Coaching cultures

The use of coaching within organisations, whether formally (through structured internal or external coaching arrangements) or informally, as an element of a style of conversation, is becoming recognised as a powerful tool for individual and organisational development. Organisations are increasingly seeking to develop “coaching cultures”.

What is coaching?

Coaching is used as an approach to enable individuals and teams to move forward in a certain direction through generating greater awareness, responsibility and choice. For example, in a line manager’s informal coaching conversation with a team member, coaching might consist of the manager and team member talking about things the team member wants to change and the line manager helping the team member develop motivation and momentum towards achieving the change. Good coaching is a facilitative process unlocking capability through guiding and questioning rather than teaching and instructing. Thus, the “coachee” takes greater responsibility for the outcome and action resulting from the conversation.

Who can benefit from a coaching approach?

People enlist the services of a coach because they want to improve their situations and achieve goals. They want to learn new ways of thinking and approaching situations, in order to get better results. Common goals might be being more effective and organised at work, gaining confidence in certain situations, or simply relating to other people more effectively. Often, coaching is associated specifically with the talent pipeline or senior managers and directors although from the description above, it can be understood that any team member will benefit.

What is the difference between coaching and managing?

It is not uncommon to hear the term “managing” and “coaching” used interchangeably. Those who understand the difference (that will include you after you read this article) cringe a little inside when this occurs because it is likely they have worked for, or with, a manager who certainly was not a coach, and therefore ineffective. In a nutshell, coaching is a function of managing that every good leader of others must be able to do well.

The term “managing” refers to the job of overseeing the work of others. The responsibilities of a manager typically include, but are not limited to, the following:

  • On-boarding and orienting new employees
  • Conducting meetings
  • Delegating tasks and assignments
  • Giving feedback
  • Monitoring progress and performance
  • Making decisions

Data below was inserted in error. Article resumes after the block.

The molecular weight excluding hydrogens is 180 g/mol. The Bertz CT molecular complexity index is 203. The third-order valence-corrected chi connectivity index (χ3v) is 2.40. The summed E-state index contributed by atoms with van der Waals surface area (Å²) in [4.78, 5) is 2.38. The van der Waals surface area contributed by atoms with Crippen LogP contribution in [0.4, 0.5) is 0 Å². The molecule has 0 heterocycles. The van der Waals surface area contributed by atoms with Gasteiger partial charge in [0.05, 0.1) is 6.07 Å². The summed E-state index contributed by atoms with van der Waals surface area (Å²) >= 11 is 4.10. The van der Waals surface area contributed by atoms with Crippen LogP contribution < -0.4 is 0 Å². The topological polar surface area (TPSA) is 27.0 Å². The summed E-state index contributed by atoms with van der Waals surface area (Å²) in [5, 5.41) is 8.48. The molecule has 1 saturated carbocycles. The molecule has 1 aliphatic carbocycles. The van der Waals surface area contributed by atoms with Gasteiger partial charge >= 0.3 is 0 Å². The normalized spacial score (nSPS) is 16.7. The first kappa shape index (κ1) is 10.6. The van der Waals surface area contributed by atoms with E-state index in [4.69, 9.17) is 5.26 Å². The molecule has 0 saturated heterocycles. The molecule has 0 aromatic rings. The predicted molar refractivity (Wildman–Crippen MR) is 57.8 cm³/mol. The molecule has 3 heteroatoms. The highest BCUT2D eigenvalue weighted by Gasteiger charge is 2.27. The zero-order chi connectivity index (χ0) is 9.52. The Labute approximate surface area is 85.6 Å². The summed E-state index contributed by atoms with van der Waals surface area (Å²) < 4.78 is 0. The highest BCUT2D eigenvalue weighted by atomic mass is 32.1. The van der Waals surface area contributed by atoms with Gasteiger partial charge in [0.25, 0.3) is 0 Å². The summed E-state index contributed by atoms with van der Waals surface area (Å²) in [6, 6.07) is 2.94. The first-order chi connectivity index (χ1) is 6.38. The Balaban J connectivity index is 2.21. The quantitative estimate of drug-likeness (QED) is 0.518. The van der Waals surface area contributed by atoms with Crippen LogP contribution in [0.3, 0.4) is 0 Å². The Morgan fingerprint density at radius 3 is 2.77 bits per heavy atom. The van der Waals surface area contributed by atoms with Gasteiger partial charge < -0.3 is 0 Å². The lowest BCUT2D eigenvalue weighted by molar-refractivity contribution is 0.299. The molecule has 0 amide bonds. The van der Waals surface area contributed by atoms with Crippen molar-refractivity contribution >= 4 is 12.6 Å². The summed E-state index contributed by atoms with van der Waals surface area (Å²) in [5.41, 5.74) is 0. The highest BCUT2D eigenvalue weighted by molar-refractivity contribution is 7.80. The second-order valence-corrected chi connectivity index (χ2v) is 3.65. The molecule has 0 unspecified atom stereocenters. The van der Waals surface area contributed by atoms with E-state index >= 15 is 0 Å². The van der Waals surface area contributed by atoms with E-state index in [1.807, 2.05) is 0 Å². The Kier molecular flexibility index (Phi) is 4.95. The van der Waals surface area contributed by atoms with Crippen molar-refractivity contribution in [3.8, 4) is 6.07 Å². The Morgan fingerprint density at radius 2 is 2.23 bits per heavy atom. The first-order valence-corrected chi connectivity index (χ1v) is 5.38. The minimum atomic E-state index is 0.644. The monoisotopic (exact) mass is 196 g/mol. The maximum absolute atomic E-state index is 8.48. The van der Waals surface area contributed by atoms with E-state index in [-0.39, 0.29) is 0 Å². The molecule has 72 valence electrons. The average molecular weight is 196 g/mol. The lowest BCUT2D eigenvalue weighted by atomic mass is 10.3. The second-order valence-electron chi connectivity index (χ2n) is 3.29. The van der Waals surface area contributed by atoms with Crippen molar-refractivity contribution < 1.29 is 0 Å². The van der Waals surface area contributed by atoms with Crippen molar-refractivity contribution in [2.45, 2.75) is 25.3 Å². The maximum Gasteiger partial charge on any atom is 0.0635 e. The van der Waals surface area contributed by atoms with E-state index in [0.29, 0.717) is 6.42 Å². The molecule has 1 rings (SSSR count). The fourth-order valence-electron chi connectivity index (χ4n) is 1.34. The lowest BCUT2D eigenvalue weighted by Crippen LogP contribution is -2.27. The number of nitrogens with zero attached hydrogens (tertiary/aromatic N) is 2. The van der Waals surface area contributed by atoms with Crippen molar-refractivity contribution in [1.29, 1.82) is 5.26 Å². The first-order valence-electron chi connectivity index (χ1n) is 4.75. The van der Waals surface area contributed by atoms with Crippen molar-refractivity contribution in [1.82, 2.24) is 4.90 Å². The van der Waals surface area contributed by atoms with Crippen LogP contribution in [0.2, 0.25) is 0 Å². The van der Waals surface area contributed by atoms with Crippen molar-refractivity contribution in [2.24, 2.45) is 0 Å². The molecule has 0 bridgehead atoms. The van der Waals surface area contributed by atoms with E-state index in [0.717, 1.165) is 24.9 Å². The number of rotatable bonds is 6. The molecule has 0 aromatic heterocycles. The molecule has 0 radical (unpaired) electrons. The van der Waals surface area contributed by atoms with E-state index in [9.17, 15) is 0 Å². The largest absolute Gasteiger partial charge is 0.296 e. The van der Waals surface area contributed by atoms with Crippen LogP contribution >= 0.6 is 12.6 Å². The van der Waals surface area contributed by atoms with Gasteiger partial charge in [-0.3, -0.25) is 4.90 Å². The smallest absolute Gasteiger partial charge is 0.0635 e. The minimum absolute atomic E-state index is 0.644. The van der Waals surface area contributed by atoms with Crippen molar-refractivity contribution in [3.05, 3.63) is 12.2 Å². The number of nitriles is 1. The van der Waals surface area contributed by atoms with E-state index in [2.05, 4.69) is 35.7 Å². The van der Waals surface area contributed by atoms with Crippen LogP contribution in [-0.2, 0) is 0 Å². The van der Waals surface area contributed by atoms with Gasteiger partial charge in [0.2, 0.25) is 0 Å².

• Dealing with conflicts

The term “coaching” refers to a two-way communication process between members of the organisation (leaders to team members, peers to peers, team members to leaders) aimed at influencing and developing the employees’ skills, motivation, attitude, judgment or ability to perform, and the willingness to contribute to an organisation’s goals.

Unfortunately, too many managers fall short of success because they focus on the task and bottom line results, overlooking the fact that results are best achieved through developing and inspiring others to achieve those results. While achieving results through others is a challenging task, organisations cannot grow and compete if their managers don’t talk to people about their performance and contribution to the organisation. With regular and skillful coaching, managers can fulfil their responsibility to deliver:

  • Enhanced performance and improved productivity
  • A work environment where people are highly engaged
  • A culture of trust within the organisation

Once a manager learns how to think, talk, and act like a coach, the “coaching process” not only becomes second nature to the coach but changes attitudes and behaviours of his or her team members.

What are the core skills of coaching?

A coaching approach uses a combination of observation, questioning, listening and feedback to create a conversation rich in insight and learning. For the coachee, they will experience a focus and attention that will enable them to develop a greater awareness and appreciation of their own circumstances. In addition, they will also create new ways to resolve issues, produce better results and generally achieve goals more easily.

Kate Hesk has coached and trained many and varied clients including directors, Managing Directors and leaders at all levels in small and large organisations by utilising a combination of hard, sophisticated business skills and a personable and ... (Read More)

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